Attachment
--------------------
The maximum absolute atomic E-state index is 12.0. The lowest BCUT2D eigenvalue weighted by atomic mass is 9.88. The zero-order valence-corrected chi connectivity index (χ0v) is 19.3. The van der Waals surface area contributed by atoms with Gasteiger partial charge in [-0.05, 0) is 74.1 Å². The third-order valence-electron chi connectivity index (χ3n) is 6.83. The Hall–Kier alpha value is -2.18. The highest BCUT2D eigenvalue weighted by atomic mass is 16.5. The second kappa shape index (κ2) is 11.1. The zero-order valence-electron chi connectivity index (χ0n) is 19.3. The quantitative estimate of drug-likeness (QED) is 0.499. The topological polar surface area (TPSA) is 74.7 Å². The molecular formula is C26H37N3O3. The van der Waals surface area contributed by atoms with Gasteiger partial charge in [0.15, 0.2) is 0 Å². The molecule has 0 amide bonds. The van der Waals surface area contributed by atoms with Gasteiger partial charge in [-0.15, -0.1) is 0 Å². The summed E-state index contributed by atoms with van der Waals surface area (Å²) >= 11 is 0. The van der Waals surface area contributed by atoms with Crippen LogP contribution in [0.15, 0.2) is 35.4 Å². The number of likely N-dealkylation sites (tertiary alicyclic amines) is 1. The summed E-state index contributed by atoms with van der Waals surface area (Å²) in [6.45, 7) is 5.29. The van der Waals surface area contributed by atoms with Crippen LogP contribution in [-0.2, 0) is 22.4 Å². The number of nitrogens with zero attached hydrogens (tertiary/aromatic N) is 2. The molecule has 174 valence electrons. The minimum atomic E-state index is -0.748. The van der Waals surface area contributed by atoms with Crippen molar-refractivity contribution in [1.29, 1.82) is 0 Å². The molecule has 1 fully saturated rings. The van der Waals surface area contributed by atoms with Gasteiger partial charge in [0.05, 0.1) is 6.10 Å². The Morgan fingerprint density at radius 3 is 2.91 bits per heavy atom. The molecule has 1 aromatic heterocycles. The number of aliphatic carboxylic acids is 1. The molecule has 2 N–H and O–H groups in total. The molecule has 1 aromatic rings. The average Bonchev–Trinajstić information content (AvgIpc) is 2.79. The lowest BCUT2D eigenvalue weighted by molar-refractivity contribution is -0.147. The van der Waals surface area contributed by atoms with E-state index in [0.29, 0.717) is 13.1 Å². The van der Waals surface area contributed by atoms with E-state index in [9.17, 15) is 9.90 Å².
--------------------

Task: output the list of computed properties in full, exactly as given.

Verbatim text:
The maximum absolute atomic E-state index is 12.0. The lowest BCUT2D eigenvalue weighted by atomic mass is 9.88. The zero-order valence-corrected chi connectivity index (χ0v) is 19.3. The van der Waals surface area contributed by atoms with Gasteiger partial charge in [-0.05, 0) is 74.1 Å². The third-order valence-electron chi connectivity index (χ3n) is 6.83. The Hall–Kier alpha value is -2.18. The highest BCUT2D eigenvalue weighted by atomic mass is 16.5. The second kappa shape index (κ2) is 11.1. The zero-order valence-electron chi connectivity index (χ0n) is 19.3. The quantitative estimate of drug-likeness (QED) is 0.499. The topological polar surface area (TPSA) is 74.7 Å². The molecular formula is C26H37N3O3. The van der Waals surface area contributed by atoms with Gasteiger partial charge in [0.15, 0.2) is 0 Å². The molecule has 0 amide bonds. The van der Waals surface area contributed by atoms with Gasteiger partial charge in [-0.15, -0.1) is 0 Å². The summed E-state index contributed by atoms with van der Waals surface area (Å²) >= 11 is 0. The van der Waals surface area contributed by atoms with Crippen LogP contribution in [0.15, 0.2) is 35.4 Å². The number of likely N-dealkylation sites (tertiary alicyclic amines) is 1. The summed E-state index contributed by atoms with van der Waals surface area (Å²) in [6.45, 7) is 5.29. The van der Waals surface area contributed by atoms with Crippen LogP contribution in [-0.2, 0) is 22.4 Å². The number of nitrogens with zero attached hydrogens (tertiary/aromatic N) is 2. The molecule has 174 valence electrons. The minimum atomic E-state index is -0.748. The van der Waals surface area contributed by atoms with Crippen molar-refractivity contribution in [1.29, 1.82) is 0 Å². The molecule has 1 fully saturated rings. The van der Waals surface area contributed by atoms with Gasteiger partial charge in [0.05, 0.1) is 6.10 Å². The Morgan fingerprint density at radius 3 is 2.91 bits per heavy atom. The molecule has 1 aromatic heterocycles. The number of aliphatic carboxylic acids is 1. The molecule has 2 N–H and O–H groups in total. The molecule has 1 aromatic rings. The average Bonchev–Trinajstić information content (AvgIpc) is 2.79. The lowest BCUT2D eigenvalue weighted by molar-refractivity contribution is -0.147. The van der Waals surface area contributed by atoms with E-state index in [0.29, 0.717) is 13.1 Å². The van der Waals surface area contributed by atoms with E-state index in [9.17, 15) is 9.90 Å².